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Librarians are taking the lead in the digital transformation

By Bridget McCrea
May 25th, 2016

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Librarians and media specialists are bridging the gap between instruction and technology. One pioneer shares how she does it

For library media specialists, finding high-quality digital resources that align with Common Core and state standards, and that support classroom instruction, is an ongoing challenge. No longer just the keepers of the physical books and card catalogues, these media specialists are being called upon to organize and share content that can then be used to create relevant and personalized learning experiences.

With more than 20 years of experience in instructional technologies and K-12 education under her belt, Joquetta L. Johnson has experienced the evolution of the school librarian firsthand. A library media specialist at Randallstown High School in Randallstown, Md., Johnson says that with the Information Age, librarians have effectively transformed into instructional technology leaders.

“When technology first impacted education, it hit the libraries first—first in the public and then in the school libraries,” says Johnson, whose school has about 980 students and one campus. “Because of this, we’ve been at the forefront of the educational technology movement for a long time.”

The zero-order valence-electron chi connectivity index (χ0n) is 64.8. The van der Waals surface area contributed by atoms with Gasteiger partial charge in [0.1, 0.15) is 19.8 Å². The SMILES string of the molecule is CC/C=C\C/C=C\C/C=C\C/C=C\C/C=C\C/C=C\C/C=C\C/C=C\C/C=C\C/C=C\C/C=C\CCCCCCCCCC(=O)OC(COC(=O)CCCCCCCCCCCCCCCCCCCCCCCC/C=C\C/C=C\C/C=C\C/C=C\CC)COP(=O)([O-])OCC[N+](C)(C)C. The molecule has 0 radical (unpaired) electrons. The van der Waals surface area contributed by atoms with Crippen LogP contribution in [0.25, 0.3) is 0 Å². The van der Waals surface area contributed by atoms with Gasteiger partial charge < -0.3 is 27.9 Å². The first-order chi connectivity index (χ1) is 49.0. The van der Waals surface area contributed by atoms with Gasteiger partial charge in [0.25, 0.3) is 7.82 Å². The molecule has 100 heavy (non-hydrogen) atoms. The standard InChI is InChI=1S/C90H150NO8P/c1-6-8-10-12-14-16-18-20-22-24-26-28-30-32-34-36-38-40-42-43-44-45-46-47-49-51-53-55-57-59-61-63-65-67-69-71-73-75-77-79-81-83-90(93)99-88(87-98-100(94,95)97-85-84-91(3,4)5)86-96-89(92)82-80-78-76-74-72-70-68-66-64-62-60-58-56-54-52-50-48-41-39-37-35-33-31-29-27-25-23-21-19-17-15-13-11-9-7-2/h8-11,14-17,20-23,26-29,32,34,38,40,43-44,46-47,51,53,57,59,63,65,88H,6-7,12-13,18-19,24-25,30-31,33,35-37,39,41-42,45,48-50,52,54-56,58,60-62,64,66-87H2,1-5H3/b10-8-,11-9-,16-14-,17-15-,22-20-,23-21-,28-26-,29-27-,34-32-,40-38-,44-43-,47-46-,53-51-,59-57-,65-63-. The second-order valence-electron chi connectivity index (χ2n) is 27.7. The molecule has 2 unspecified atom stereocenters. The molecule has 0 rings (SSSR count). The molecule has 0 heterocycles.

This evolution has placed library media specialists in the unique position of having to master both technology and instruction. For example, to develop an objective for an English class—and then support the teacher in his or her quest to find the right digital materials for that class—Johnson has to know how to write an objective and then determine the instructor’s goals, what students need to get out of the class, and what content and resources are available to support those goals.

On the technology side of the equation, Johnson works often with students and teachers who need training on new devices, equipment, and applications. She uses “Tech in 10” information sessions (that take 10 minutes or less, and are introduced at monthly instructional counsel meetings) to introduce staff members to new resources. For those who want to learn more, she posts tutorials, videos, and other support tools on the library’s website.

Next page: Helping students and teachers alike